• KineticHummus - Tuesday, October 09, 2012 - link

    yeah wish i could fine one of those haha. pretty sure there isnt a single card for 150 Reply
  • Marlin1975 - Tuesday, October 09, 2012 - link

    How about $159 AR shipped?

    http://www.newegg.com/Product/Product.aspx?Item=N8...
    Reply
  • LordanSS - Tuesday, October 09, 2012 - link

    I'm a bit curious about this card's performance with PhysX enabled games.

    Personally, I am a 6970 owner and thus have no access to PhysX effects on games, but there are many workarounds out there where you can add a nVidia card to your machine to compute the physics.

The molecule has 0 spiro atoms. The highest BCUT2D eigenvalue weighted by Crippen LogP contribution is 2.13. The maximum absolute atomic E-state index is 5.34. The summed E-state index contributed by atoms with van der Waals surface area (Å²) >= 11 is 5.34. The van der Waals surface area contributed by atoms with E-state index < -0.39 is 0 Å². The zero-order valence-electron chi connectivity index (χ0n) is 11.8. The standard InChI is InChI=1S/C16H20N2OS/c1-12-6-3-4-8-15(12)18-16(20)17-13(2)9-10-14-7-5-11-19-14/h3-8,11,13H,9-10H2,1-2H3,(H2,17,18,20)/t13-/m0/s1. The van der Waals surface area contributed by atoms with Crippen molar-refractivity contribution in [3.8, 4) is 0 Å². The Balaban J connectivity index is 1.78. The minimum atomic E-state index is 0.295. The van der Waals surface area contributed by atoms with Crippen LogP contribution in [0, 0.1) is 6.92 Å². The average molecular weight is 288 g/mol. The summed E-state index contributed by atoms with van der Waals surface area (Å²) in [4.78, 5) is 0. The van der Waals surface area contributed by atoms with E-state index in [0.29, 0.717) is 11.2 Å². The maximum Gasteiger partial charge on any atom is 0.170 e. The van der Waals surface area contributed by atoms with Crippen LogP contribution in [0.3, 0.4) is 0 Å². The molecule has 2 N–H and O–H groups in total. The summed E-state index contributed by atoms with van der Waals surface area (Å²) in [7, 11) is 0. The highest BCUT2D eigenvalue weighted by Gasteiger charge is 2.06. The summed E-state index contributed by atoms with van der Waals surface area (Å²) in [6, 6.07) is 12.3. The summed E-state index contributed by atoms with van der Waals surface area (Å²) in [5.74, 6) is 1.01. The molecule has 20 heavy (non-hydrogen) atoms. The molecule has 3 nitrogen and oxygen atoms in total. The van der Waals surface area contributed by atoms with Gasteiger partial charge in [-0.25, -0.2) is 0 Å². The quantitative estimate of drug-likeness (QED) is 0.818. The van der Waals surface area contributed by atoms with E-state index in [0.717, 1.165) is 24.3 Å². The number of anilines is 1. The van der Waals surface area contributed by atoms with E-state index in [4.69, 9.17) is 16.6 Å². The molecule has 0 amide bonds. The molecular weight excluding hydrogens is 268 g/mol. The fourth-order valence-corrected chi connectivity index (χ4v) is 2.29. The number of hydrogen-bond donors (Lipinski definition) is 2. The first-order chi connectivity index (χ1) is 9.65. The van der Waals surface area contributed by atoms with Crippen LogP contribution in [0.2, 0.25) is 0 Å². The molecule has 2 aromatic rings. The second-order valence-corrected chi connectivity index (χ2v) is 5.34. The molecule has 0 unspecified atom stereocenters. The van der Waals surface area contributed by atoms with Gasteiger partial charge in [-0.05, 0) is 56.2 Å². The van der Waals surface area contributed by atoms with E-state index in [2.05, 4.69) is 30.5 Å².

Borderlands 2 is an example, I know of people buying (cheap) nVidia cards so they can run physics on them. Problem is that, most of the time, these guys are buying really old or cheap hardware (like GT210 or 430 cards), causing a big drop in game performance. Others using more powerful (and expensive) cards, on the other hand, experience good results.

    So I'm thinking what's the cutting point for performance here. I know it's an extremely niche endeavor, but if anyone has experience or thoughts, I'd be glad to hear them.
    Reply